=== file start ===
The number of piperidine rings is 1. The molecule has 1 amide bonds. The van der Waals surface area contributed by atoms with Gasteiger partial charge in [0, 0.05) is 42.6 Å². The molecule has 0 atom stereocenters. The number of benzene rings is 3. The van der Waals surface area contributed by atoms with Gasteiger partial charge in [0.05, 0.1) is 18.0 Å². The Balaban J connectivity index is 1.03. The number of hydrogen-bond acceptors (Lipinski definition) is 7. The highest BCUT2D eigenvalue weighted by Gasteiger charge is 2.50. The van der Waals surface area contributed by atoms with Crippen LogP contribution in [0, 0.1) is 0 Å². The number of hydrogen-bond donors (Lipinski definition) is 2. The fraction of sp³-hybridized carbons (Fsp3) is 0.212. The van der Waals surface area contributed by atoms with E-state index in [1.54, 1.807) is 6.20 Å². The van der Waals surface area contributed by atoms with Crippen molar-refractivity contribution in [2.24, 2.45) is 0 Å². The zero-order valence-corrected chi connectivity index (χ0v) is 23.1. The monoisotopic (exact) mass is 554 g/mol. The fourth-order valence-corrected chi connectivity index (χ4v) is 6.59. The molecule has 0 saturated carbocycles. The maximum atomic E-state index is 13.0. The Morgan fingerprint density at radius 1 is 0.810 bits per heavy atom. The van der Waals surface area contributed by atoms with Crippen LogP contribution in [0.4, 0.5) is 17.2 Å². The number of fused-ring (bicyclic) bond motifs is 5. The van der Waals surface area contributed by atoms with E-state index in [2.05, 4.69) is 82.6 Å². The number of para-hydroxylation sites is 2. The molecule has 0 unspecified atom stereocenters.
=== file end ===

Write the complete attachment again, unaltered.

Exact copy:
The number of piperidine rings is 1. The molecule has 1 amide bonds. The van der Waals surface area contributed by atoms with Gasteiger partial charge in [0, 0.05) is 42.6 Å². The molecule has 0 atom stereocenters. The number of benzene rings is 3. The van der Waals surface area contributed by atoms with Gasteiger partial charge in [0.05, 0.1) is 18.0 Å². The Balaban J connectivity index is 1.03. The number of hydrogen-bond acceptors (Lipinski definition) is 7. The highest BCUT2D eigenvalue weighted by Gasteiger charge is 2.50. The van der Waals surface area contributed by atoms with Crippen LogP contribution in [0, 0.1) is 0 Å². The number of hydrogen-bond donors (Lipinski definition) is 2. The fraction of sp³-hybridized carbons (Fsp3) is 0.212. The van der Waals surface area contributed by atoms with E-state index in [1.54, 1.807) is 6.20 Å². The van der Waals surface area contributed by atoms with Crippen molar-refractivity contribution in [2.24, 2.45) is 0 Å². The zero-order valence-corrected chi connectivity index (χ0v) is 23.1. The monoisotopic (exact) mass is 554 g/mol. The fourth-order valence-corrected chi connectivity index (χ4v) is 6.59. The molecule has 0 saturated carbocycles. The maximum atomic E-state index is 13.0. The Morgan fingerprint density at radius 1 is 0.810 bits per heavy atom. The van der Waals surface area contributed by atoms with Crippen LogP contribution in [0.4, 0.5) is 17.2 Å². The number of fused-ring (bicyclic) bond motifs is 5. The van der Waals surface area contributed by atoms with E-state index in [2.05, 4.69) is 82.6 Å². The number of para-hydroxylation sites is 2. The molecule has 0 unspecified atom stereocenters.